DG: I want the music to create some self-reflection and questioning of the petty morals that drag us down as a society.
AC: I think we want to make songs that we love and when they come on, they beg to be listened to. Even if someone loves it or hates it, they won’t be able to ignore it.
CH.89: When starting out an artistic task, do you think it is better to have a particular direction/set plan guiding your way? Or, is it better to act on impulse and go from there?
DG: You can’t succeed by always expecting things to work out the way you plan them to. Don’t plan anything that far ahead because things won’t go as you want them to, especially creatively. Those are the best musical moments, the ones you didn’t think about. If something is meant to be great, the environment and the circumstances mold that. We’re not a band that over thinks everything. We do what we feel is natural because that is the most genuine. If you overthink emotion you’ve already lost.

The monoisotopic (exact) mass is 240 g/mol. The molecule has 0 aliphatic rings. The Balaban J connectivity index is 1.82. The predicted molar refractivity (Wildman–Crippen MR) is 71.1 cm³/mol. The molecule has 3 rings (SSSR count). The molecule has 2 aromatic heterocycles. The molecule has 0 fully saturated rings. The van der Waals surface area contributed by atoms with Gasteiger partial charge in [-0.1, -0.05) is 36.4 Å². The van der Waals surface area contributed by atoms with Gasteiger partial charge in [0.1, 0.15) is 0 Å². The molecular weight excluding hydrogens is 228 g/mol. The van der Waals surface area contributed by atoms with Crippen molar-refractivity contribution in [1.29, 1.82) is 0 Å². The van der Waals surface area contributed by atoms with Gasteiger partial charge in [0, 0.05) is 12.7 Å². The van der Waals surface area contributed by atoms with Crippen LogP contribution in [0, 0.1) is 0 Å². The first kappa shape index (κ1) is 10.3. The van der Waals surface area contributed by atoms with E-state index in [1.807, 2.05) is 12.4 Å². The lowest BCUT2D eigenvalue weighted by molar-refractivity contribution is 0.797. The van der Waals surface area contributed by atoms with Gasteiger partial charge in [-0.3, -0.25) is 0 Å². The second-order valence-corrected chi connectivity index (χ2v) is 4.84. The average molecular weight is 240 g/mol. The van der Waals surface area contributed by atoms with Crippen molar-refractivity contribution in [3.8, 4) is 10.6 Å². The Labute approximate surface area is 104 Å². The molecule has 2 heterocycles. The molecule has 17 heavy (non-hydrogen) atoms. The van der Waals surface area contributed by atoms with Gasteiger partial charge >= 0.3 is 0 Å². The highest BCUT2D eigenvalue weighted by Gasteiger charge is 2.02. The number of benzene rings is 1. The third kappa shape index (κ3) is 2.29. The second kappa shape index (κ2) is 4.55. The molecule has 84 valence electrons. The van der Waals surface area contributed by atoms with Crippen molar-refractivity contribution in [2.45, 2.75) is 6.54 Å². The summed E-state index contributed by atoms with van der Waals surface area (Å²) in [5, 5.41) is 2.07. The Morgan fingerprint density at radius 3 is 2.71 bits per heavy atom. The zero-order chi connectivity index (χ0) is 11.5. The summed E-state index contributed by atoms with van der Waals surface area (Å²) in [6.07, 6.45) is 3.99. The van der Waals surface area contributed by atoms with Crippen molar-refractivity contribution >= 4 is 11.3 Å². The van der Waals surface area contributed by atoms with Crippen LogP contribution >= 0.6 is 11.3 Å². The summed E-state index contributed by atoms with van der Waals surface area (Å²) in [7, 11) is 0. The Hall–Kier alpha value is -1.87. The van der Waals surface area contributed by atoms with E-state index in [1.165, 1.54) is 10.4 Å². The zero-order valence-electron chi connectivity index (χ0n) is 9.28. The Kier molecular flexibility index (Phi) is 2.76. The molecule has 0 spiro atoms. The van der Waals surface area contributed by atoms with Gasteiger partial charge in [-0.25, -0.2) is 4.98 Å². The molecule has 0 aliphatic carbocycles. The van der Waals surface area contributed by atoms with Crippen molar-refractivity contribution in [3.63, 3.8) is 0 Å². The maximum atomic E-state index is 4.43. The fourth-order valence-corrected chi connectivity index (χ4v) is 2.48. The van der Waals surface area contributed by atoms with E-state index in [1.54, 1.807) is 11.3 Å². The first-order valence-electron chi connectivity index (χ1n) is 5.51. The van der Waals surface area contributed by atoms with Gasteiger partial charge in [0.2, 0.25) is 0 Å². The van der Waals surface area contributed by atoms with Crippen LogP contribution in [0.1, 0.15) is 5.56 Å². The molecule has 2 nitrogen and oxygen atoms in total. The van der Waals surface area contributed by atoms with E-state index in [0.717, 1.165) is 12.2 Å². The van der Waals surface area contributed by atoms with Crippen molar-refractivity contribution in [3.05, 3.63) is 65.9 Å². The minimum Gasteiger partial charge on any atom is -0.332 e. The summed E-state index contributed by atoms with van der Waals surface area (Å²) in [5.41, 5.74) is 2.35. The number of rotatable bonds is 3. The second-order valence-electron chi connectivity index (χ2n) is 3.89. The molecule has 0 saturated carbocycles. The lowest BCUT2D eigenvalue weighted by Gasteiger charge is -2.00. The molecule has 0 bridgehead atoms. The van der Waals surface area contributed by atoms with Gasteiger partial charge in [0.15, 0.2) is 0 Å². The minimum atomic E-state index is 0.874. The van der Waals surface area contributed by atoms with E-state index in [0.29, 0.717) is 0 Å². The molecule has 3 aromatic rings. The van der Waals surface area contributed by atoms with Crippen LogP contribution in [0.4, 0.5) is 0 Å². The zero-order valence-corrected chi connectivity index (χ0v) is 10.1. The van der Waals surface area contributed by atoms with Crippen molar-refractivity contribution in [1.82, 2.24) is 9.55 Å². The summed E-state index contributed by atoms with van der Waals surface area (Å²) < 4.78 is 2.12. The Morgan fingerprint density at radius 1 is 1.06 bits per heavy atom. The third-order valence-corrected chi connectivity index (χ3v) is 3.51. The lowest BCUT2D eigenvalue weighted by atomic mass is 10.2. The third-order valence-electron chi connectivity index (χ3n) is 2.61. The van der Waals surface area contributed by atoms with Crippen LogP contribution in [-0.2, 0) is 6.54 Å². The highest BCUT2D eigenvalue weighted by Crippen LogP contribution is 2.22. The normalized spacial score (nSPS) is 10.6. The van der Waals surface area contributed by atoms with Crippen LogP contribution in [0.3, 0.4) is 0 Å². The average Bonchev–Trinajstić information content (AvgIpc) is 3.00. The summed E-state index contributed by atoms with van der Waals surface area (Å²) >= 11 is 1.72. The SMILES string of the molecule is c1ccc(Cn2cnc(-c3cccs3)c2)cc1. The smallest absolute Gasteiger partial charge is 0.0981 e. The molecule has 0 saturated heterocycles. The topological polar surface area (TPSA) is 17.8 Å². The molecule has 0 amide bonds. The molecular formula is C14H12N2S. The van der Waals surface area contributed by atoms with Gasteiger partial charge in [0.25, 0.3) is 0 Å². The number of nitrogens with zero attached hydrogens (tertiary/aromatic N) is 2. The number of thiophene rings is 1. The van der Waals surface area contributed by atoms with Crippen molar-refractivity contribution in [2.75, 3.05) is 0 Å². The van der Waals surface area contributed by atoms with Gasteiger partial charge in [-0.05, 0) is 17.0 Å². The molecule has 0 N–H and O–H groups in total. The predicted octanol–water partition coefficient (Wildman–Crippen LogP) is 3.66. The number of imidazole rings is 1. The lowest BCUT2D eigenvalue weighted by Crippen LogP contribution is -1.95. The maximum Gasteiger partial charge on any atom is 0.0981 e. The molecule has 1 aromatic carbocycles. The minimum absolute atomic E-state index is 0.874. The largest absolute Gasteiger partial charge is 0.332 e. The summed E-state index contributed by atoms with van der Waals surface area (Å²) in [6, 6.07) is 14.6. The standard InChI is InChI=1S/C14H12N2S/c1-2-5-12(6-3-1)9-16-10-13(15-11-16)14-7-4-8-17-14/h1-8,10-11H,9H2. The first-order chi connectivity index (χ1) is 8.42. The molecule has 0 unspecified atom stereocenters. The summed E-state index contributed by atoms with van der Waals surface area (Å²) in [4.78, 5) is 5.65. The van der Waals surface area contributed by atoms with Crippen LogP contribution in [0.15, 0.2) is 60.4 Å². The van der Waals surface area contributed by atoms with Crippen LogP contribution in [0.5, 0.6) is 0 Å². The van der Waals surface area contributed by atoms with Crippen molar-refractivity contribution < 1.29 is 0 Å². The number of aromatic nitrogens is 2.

JP: It’s not impulse in the sense like “who cares,” it’s more natural inspiration.
CH.89: What is one major lesson you’ve learned as an artist?
DG: Things don’t always work out how you expect them to – unpredictability. Don’t have expectations. Do it because you have to and love it. If there’s something you need to express say it.
JP: There’s always somebody that will be more talented or have more money or more resources so you need to put your blinders on and create what you think needs to exist.
CH.89: What is one thing you love about being an artist?
DG: Getting to express myself and create. Being earnest and discussing the issues the majority ignore for their benefit in the most honest manner. It takes us to a place with none of the restrictions put upon us by the generation who controls our lives. Writing is a place that we go to where there’s no time and space and we’re able to let the expression do the talking.